Positive Progress Through The Benevolent Use Of Knowledge

Sunday, August 24, 2008

Did Ancient Egyptians study Anatomy?

The matter-of-factness and soberness of those early medical texts is very impressive. The doctor who wrote them down was not only an experienced man but a wise one, whose general point of view sometimes adumbrates that of the Hippocratic writings. For example, he recommends an expectant attitude, trusting in the healing power of nature, or he recommends waiting "until thou knowest that he [the patient] has reached a decisive point"; this reminds us of the Hippocratic notion of crisis.

Did the Egyptians study Anatomy? There is no reason to believe that the ancient Egyptians had studied anatomy, by means of deliberate dissections, but they had taken advantage of the accidental experiments falling under their eyes and had accumulated much knowledge. Of course, the mummification of dead bodies of men and animals, which had been practiced from time immemorial, might have taught them many things, but I am rather skeptical about that; the embalmers were too much concerned about their own difficult art to pay attention to irrelevant anatomic details. lt is possible that the practice of mummification made it easier later, much later, in Ptolemaic times, for Greek scientists to undertake systematic dissections, but that is another story. As far as ancient Egypt is concerned there is no evidence of the influence of mummification on anatomic knowledge.

The author whose work is recorded in the Smith papyrus had meditated on anatomic and physiologic questions. He was aware of the importance of the pulse, and of a connection between pulse and heart. He had some vague idea of a cardiac system, though not of course of a circulation, which nobody clearly understood before Harvey (and before him the Muslim physiacin Ibn Al-Nafis). His knowledge of the vascular system was made hopelessly difficult by his inability to distinguish between blood vessels, tendons, and nerves. Yet consider these astounding observations of the brain :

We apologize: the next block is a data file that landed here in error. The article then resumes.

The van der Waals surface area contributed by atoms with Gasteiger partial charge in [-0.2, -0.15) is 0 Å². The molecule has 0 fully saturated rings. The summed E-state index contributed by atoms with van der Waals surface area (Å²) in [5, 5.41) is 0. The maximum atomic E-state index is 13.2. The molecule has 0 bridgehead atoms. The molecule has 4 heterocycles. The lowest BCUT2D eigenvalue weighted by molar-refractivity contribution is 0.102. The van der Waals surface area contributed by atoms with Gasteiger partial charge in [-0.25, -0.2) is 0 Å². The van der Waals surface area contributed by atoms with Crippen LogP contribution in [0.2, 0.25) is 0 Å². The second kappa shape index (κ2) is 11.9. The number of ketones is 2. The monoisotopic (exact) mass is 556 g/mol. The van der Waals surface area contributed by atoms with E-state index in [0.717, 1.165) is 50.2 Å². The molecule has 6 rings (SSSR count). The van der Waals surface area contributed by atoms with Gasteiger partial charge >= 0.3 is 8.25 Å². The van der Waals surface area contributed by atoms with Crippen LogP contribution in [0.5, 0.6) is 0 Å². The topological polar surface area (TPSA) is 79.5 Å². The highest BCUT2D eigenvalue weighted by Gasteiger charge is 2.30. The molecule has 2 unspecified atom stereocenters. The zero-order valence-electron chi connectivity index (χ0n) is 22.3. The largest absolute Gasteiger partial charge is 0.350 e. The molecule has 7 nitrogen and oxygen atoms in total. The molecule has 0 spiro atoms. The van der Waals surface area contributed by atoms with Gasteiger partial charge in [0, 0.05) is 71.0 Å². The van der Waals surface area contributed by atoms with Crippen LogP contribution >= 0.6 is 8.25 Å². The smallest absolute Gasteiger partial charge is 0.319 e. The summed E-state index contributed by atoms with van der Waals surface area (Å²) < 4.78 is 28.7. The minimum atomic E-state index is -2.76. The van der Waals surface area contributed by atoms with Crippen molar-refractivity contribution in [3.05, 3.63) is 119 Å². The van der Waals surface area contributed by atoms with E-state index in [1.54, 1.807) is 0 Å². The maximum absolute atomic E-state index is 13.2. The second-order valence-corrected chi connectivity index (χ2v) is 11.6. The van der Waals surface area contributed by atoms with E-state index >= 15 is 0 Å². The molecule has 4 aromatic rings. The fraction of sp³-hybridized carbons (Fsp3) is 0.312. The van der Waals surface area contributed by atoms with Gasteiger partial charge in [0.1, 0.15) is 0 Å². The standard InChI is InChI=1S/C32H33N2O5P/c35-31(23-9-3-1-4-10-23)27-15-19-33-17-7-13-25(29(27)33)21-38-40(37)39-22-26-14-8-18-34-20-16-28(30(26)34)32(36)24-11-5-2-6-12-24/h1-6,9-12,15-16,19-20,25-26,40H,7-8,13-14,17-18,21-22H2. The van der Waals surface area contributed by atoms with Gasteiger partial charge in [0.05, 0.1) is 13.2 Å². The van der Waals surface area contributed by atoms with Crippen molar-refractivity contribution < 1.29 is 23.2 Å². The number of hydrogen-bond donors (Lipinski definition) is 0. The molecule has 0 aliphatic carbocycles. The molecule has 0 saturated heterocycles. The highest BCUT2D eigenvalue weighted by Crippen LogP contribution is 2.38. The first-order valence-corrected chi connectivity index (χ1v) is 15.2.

"If thou examines a man having a gaping wound in his head penetrating to the bone, smashing his skull, and rending open the brain of his skull, thou shouldst palpate his wound. Shouldst thou find that smash which in his skull like those corrugations which form in molten copper, and something therein throbbing and fluttering under thy fingers, like the weak place of an infant's crown before it becomes whole- when it has happened there is no throbbing and fluttering under thy fingers until the brain of his [the patient's] skull is rent open and he discharges blood from both his nostrils, and he suffers with stiffness in his neck."
He had observed the meninges, the cerebrospinal fluid, and the convolutions of the brain (compared in the previous quotation to the rippling surface of metallic slag). Moreover, he had realized that the brain was the seat of the control of the body, and that special kinds of control were localized in special parts of the brain.
Conclusion To conclude, the Smith papyrus, and to a lesser extent the Ebers one, give us a very favorable idea of the medicine, anatomy, and physiology of the Egyptians, and of the scientific outlook that they obtained at least two thousand years before Hippocrates.
Mummification in Ancient EgyptPreservation of human bodies after death is usually designated by two expressions, namely, "embalming" and "mummification". To embalm literally means "to place in balsam or resin". which is actually one of the last steps of the whole process of the preservation of the body. The word "mummification" is derived from the Latin word (perhaps of Persian origin) "mumia" which was mentioned by Dioscorides (first century A.D.) as a black bitumen found oozing from the earth in certain places. This word was applied at a late date to the embalmed bodies in Egypt, probably due to the fact that from the Twenty-sixth Dynasty onwards, bituminous materials were largely used in the presevation of the body. Mummification is undoubtedly the most distinctive technique or art which developed in Ancient Egypt. It greatly affected the habits and customs of the ancient Egyptians and, through it, much knowledge was gained in anatomy, chemistry, and many arts and industries.

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